# Sum of Reciprocals of Twin Primes

Jump to navigation
Jump to search

## Theorem

The sum of the reciprocals of all the twin primes:

- $\dfrac 1 3 + \dfrac 1 5 + \dfrac 1 7 + \dfrac 1 {11} + \dfrac 1 {13} + \dfrac 1 {17} + \dfrac 1 {19} + \dfrac 1 {29} + \dfrac 1 {31} + \cdots$

is either finite or convergent.

This article, or a section of it, needs explaining.In particular: How would it be possible for the sum to be convergent but not actually finite? Explanation needed.You can help $\mathsf{Pr} \infty \mathsf{fWiki}$ by explaining it.To discuss this page in more detail, feel free to use the talk page.When this work has been completed, you may remove this instance of `{{Explain}}` from the code. |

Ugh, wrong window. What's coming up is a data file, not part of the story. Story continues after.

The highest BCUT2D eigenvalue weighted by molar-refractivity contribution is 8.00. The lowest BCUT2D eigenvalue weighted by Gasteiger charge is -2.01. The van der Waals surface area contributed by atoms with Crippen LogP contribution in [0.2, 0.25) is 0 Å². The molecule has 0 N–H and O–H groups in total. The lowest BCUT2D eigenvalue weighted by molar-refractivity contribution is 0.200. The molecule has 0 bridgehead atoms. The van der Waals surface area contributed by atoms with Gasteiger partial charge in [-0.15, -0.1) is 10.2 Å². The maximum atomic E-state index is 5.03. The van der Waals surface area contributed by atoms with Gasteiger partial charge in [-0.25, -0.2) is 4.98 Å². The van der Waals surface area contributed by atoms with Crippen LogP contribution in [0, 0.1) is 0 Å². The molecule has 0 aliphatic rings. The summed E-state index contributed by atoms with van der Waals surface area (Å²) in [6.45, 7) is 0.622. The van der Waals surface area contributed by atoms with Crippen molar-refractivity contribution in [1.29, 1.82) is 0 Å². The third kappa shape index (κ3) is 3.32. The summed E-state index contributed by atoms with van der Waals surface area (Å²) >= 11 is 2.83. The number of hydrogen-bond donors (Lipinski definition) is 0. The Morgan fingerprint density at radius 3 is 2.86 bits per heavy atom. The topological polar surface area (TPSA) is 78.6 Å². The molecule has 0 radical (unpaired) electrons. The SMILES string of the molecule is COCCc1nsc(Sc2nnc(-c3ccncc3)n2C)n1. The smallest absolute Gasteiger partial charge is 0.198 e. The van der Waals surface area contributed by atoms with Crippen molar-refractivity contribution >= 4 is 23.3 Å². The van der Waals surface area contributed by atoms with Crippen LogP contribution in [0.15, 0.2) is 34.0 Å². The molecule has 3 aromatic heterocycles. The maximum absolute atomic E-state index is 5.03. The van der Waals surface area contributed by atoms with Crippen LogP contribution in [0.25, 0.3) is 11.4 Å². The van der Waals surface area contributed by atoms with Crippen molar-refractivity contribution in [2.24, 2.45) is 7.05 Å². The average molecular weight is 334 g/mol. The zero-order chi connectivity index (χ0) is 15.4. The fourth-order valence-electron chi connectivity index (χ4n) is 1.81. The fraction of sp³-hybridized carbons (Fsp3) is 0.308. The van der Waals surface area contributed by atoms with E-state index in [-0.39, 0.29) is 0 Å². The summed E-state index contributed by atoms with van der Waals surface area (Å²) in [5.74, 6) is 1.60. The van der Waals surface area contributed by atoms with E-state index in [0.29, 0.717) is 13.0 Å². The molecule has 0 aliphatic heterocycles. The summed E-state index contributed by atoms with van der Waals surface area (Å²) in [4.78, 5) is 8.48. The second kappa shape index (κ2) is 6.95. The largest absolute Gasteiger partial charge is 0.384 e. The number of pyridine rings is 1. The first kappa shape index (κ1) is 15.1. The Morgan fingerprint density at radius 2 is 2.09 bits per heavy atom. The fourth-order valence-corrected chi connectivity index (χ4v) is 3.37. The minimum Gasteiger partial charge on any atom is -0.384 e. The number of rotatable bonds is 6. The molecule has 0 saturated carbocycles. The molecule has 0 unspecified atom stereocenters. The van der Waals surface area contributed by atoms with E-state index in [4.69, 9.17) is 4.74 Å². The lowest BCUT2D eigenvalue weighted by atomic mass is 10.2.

## Proof

This theorem requires a proof.You can help $\mathsf{Pr} \infty \mathsf{fWiki}$ by crafting such a proof.To discuss this page in more detail, feel free to use the talk page.When this work has been completed, you may remove this instance of `{{ProofWanted}}` from the code.If you would welcome a second opinion as to whether your work is correct, add a call to `{{Proofread}}` the page. |

## Historical Note

The Sum of Reciprocals of Twin Primes was established to be either finite or convergent in $1921$ by Viggo Brun.

## Sources

- 1992: George F. Simmons:
*Calculus Gems*... (previous) ... (next): Chapter $\text {B}.16$: The Sequence of Primes